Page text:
Mr. Goodnow to Mr. Cridler.

No. 285.]

Sir: I have to confirm my dispatch of July 31:

Shanghai taotai says Tsungli Yamen instructed him to tell me my cipher message 22d July will not be delivered Conger. If I will send message in English Tsungli Yamen will decide regarding delivery that message after seeing it.

On the 22d of July I gave the Taotai a cipher message to Mr. Conger telling the anxiety with which all were waiting authentic news. I asked him to answer me fully, giving date in cipher and such details of persons in our legation that there would be no question as to the authenticity of the message. On the morning of the 31st of July the Taotai’s private secretary came to me and delivered verbally the message as I wired to you, and asked me then to give him an English message at that time. I told him that 1 did not care to do business in that informal fashion and would prefer that the Taotai write me so important a matter as a message from the tsungli Yamen. The secretary left promising to bring me this in writing. About 2 o’clock [Page 262] another secretary appeared, asking me as from the Taotai not to forward to you anything of the message given to me that morning. “As they were afraid you would be very angry and as His Excellency Sheng had wired the Tsungli Yamen asking them to deliver the message.” I answered that of course I must send you the message as I received it. Li Hung-chang also told me the same afternoon that he had wired the Tsungli Yamen urging them to deliver my message, and he also hoped that I would not feel bounden to transmit the message to you.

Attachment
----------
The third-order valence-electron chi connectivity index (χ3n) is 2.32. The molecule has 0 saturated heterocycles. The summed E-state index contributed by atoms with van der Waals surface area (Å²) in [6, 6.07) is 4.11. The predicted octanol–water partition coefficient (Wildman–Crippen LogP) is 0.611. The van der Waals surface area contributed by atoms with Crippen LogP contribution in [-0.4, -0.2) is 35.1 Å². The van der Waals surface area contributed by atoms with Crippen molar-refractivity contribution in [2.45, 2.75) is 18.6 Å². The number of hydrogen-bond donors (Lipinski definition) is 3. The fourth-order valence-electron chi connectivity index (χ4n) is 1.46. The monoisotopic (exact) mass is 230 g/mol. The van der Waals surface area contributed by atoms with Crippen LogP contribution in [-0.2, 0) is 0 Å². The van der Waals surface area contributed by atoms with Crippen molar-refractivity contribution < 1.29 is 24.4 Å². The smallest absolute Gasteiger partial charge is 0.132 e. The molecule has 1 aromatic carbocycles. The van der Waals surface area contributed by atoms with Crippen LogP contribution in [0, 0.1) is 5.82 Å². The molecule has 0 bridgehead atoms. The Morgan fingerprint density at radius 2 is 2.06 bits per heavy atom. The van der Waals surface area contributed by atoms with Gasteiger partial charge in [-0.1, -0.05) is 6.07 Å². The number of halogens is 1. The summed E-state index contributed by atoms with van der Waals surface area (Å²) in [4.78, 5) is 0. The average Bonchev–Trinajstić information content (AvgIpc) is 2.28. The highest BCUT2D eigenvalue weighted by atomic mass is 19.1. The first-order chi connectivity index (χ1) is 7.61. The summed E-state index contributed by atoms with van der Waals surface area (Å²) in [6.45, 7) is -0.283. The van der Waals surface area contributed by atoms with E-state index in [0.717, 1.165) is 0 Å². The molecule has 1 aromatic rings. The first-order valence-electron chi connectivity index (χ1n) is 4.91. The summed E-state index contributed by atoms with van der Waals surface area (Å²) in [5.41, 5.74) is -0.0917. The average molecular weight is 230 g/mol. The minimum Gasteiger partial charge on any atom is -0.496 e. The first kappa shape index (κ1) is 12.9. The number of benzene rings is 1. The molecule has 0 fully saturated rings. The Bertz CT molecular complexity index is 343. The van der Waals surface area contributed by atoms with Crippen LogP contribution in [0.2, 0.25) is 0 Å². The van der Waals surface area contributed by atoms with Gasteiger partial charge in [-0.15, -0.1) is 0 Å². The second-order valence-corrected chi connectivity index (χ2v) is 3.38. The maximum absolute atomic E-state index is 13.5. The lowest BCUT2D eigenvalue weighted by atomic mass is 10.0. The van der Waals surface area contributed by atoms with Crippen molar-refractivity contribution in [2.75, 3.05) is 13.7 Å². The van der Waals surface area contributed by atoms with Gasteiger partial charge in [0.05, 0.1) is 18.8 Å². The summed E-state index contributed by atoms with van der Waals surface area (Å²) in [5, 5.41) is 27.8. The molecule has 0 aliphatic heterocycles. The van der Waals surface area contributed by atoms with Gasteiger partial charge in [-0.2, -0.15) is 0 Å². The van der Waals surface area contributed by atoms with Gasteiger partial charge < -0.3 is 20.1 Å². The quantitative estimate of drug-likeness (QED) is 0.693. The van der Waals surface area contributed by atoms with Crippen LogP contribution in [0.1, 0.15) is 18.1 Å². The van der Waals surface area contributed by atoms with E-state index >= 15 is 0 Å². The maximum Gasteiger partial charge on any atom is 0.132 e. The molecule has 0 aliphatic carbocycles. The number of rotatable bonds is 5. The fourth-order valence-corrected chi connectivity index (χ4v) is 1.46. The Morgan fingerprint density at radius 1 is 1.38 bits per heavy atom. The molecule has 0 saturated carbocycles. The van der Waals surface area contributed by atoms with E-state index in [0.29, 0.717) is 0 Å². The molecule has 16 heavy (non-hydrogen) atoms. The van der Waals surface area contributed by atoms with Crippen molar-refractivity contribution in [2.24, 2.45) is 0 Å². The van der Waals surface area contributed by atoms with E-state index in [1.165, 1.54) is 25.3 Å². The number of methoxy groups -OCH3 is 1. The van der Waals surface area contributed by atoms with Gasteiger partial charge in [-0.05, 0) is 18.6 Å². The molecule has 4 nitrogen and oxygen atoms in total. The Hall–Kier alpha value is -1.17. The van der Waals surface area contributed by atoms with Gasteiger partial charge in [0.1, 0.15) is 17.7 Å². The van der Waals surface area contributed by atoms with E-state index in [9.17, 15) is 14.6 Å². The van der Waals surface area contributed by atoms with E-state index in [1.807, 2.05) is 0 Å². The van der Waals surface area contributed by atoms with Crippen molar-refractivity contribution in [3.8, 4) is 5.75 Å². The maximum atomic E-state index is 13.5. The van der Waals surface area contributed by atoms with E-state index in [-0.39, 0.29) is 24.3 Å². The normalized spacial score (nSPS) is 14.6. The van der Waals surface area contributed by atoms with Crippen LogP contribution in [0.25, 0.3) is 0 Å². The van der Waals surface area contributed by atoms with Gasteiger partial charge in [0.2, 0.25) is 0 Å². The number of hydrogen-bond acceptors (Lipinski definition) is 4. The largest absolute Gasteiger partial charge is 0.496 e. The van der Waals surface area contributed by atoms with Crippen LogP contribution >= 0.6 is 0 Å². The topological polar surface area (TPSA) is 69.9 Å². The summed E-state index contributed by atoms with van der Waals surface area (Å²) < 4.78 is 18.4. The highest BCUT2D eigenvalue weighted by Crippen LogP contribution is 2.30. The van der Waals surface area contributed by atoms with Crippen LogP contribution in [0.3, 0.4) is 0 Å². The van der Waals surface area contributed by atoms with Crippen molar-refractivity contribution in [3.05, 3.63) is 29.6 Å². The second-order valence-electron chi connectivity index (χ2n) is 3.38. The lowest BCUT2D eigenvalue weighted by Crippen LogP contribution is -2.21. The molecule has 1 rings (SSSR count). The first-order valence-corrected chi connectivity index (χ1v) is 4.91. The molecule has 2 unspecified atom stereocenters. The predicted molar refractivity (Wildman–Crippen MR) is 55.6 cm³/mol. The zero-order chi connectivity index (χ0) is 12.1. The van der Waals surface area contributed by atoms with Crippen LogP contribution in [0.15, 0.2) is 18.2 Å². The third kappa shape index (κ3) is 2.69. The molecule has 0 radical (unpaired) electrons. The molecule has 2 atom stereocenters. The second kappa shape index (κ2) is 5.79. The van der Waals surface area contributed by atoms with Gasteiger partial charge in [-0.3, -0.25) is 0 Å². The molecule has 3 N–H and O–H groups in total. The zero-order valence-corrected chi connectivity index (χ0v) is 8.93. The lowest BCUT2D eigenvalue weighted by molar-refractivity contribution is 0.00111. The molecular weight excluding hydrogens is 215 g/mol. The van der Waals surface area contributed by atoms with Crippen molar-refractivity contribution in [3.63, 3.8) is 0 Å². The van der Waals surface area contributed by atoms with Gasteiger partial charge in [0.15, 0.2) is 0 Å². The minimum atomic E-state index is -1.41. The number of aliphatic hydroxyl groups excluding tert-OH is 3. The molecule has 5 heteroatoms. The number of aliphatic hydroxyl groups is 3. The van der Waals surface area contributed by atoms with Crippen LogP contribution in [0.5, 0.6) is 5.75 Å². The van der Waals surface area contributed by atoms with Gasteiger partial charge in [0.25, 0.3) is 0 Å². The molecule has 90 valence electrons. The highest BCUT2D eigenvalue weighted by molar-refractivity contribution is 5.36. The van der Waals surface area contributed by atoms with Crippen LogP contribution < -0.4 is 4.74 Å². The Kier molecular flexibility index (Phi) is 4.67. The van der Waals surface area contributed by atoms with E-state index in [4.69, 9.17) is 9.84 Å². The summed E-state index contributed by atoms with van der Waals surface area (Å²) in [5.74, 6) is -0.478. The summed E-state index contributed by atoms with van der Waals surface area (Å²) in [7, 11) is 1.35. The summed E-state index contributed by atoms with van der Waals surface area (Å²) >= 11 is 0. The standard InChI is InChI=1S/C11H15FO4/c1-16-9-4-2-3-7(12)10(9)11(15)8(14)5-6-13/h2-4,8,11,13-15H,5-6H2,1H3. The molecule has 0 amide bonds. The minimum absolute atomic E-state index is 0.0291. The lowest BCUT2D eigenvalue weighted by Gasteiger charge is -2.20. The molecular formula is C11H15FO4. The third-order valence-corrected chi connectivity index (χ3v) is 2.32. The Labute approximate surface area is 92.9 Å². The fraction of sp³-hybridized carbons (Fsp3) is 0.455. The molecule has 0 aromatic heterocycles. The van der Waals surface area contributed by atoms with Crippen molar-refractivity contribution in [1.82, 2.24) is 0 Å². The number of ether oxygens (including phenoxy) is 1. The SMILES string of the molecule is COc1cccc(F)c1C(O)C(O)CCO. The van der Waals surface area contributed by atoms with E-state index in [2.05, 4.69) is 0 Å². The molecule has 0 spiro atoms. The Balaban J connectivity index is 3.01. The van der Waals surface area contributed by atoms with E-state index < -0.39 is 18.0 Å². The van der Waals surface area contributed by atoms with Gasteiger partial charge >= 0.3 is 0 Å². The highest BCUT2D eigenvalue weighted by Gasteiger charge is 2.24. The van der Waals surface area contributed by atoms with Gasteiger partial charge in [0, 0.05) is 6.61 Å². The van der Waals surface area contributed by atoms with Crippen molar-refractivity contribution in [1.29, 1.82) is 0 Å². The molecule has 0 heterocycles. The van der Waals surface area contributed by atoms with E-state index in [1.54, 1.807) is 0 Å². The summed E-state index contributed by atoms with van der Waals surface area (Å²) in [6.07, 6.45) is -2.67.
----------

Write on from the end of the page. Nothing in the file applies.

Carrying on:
Several messages have been taken by Sheng, by Li, and by the Taotai from consuls here for their ministers. To all the others the reply has been given that no word has been received from Pekin with reference to their message, and it was apparently through indiscretion that the Taotai told me this.

I have the honor to be, sir, etc.,

John Goodnow,
Consul-General, Shanghai.